“30% of CISOs of CAC 40 companies are already convinced of the risks posed by foreign solution providers”, according to the Institut Choiseul*.
Security breaches caused by non-European cybersecurity solutions are becoming a reality for many companies. Europe is stepping up its response to this threat. One new European regulation follows another, making European sovereignty in cybersecurity a priority. The aim is clear: to strengthen European resilience, particularly of critical infrastructures, and protect the data of European citizens.
At first glance, European sovereignty aspirations may seem far away from your company’s day-to-day concerns. However, they impact you on a daily basis, and mitigating the risks associated with foreign cybersecurity solutions is already a real challenge for your company.
*Cybersecurity, a prerequisite for economic sovereignty, June 2022
GDPR, NIS2… How companies are faced with European compliance requirements
Meeting legal obligations and ensuring that all compliance requirements are met has become a major challenge for every company and organization. And to strengthen European sovereignty in cybersecurity matters, the European Union is bringing out numerous new regulations: NIS2, DORA, the Cyber Solidarity Act, the Cyber Resilience Act… The General Data Protection Regulation (GDPR) remains the text that currently impacts your business the most. But the arrival of the NIS2 directive at national level (by September 2024 at the latest) will bring new and even heavier obligations. There is, however, a way to alleviate the compliance constraints weighing on companies.
The European Union’s General Data Protection Regulation (GDPR) applies directly to cybersecurity. All companies that process the personal data of EU citizens are subjected to it. It specifically requires companies to protect personal data against possible data breaches and cyberattacks by adopting appropriate security measures. If a business doesn’t comply with the requirements of the GDPR financial, penalties of up to 4% of the company’s worldwide annual sales or 20 million euros are planned.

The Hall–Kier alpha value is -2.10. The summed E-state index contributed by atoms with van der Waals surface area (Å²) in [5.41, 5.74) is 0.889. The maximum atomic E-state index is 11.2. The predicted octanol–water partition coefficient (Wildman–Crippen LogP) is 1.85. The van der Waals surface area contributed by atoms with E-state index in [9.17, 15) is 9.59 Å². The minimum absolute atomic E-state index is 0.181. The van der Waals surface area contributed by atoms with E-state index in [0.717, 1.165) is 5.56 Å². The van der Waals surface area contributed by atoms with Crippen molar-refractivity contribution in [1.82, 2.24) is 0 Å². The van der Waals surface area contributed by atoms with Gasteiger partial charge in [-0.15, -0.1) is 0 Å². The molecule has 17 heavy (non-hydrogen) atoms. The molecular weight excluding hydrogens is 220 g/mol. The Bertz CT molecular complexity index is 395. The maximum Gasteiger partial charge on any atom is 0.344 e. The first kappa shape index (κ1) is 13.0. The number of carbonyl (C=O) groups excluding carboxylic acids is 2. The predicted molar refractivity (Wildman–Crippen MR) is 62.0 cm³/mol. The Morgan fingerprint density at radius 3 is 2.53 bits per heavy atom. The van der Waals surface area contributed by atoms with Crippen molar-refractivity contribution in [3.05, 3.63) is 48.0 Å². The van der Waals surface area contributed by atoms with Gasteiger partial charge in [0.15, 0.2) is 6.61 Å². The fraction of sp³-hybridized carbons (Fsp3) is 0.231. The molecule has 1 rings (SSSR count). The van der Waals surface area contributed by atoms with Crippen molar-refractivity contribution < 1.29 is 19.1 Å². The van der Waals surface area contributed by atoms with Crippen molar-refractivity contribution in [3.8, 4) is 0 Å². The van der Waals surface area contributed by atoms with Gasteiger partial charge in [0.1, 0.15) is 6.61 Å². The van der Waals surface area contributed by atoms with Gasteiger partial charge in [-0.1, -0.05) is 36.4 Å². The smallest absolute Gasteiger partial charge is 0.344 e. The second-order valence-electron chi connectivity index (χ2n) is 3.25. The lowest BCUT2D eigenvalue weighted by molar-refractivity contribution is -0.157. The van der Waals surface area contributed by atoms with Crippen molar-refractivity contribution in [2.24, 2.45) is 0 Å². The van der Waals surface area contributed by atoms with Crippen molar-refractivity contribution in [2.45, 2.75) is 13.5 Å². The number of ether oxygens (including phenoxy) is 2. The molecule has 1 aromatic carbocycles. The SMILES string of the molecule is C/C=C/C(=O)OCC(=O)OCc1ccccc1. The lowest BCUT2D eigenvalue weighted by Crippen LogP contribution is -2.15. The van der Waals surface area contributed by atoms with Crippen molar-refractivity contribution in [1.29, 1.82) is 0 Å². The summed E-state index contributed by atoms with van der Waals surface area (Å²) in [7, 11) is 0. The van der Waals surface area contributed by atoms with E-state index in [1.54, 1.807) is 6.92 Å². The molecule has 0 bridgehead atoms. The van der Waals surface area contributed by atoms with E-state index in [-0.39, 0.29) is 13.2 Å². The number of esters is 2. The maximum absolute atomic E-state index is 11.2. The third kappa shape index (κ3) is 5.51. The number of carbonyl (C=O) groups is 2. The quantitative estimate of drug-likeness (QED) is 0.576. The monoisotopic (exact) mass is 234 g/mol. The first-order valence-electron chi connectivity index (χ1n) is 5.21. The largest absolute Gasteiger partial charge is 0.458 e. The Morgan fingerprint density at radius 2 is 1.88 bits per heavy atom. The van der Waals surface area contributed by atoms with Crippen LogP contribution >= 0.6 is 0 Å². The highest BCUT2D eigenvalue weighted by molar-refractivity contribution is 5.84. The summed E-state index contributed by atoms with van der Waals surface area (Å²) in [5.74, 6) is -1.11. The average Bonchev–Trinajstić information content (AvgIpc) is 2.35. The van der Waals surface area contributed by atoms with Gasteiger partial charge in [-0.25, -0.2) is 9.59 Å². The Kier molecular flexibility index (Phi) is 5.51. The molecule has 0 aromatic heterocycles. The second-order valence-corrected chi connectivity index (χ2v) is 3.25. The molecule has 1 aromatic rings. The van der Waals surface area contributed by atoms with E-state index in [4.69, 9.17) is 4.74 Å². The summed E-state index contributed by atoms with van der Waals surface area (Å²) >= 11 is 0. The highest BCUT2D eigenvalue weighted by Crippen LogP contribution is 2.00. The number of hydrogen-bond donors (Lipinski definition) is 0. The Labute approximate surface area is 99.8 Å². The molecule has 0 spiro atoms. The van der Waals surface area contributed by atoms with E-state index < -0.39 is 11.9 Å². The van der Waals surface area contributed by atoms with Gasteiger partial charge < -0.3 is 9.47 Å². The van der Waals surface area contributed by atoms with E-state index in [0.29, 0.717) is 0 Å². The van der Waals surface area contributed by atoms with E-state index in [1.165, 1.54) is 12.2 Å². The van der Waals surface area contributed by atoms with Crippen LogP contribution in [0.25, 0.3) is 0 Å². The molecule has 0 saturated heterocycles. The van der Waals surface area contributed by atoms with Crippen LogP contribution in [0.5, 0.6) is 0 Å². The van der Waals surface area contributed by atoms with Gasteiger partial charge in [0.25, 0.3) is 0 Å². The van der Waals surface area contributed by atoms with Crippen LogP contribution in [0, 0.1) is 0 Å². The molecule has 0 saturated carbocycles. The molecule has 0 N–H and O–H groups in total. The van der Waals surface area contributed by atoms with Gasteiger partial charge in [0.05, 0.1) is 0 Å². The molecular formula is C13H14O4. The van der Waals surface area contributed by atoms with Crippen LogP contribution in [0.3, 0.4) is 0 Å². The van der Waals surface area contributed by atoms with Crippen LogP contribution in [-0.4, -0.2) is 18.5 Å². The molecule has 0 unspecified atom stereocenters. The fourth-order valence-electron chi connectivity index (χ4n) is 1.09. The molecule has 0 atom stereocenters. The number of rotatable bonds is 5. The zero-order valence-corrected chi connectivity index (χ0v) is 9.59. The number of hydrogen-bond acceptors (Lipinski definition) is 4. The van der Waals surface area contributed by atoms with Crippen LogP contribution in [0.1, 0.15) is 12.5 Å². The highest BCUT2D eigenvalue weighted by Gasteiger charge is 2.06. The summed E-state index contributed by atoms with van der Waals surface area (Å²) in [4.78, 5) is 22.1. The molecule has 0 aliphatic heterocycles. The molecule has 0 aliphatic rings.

In addition, the cyber world and companies based in Europe must prepare to comply with the NIS2 directive. Transposable into every national legislation by September 2024, NIS2 aims to guarantee the security of networks and information systems. Stricter than the 2016 NIS Directive, its predecessor, it applies to a wider range of sectors and businesses. Complying with it has become a matter of urgency for most companies. NIS2 imposes high security requirements, notably calling for the creation of a list of risk management measures and introducing an obligation for companies to report significant incidents within 24 hours.
With NIS2, companies will be forced to take their cybersecurity to the next level to meet compliance requirements. But there are ways to avoid being overwhelmed by European standards. Most European cybersecurity solutions allow you to comply with ISO/IEC 27001, GDPR and NIS2 requirements, which isn’t always the case of cybersecurity solutions outside of Europe. And the most advanced solutions are already NIS2-compliant.
Data protection: the real challenge for your company
GDPR compliance and the protection of user data can be seen as just an additional obligation for your company. Yet the issue of data protection goes further. Data collection, without prior consent, also directly affects companies and is an issue that often goes unnoticed.
Data sovereignty is closely linked to the issue of European cybersecurity sovereignty. Its aim is to ensure that your data and its use are not subjected to a foreign law. When it comes to your data, different laws apply depending on your location, where your data is stored and where it is transferred. The laws of several countries may therefore apply to your data. And unfortunately, not all legislations are in favor of data protection…
The best-known extraterritorial cybersecurity law is the controversial Cloud Act (Clarifying Lawful Overseas Use of Data Act) passed in 2018. With the Cloud Act, US authorities can access data stored abroad by US companies, without authorization by the country where the data is stored. Thanks to the Cloud Act, US authorities have legal access to all data harvested by US companies, as long as that data is stored in a US company’s cloud. As a result, even if your company is located in Europe, where your data is legally protected, an American cybersecurity solution can give access to your data to the American authorities, if this data is stored in their cloud.
Industrial espionage via foreign security solutions is becoming a real risk for businesses. This risk also applies if your solution has chosen a US host: the most common hosts, such as AWS or Azure, are therefore concerned. This is where European sovereignty will also directly protect your company. Choosing cybersecurity solutions that are subjected to a legislation that is not in your favor will put your company at risk. Thanks to European sovereignty and European cybersecurity solutions hosted outside the US, your data stays in Europe and your business is protected.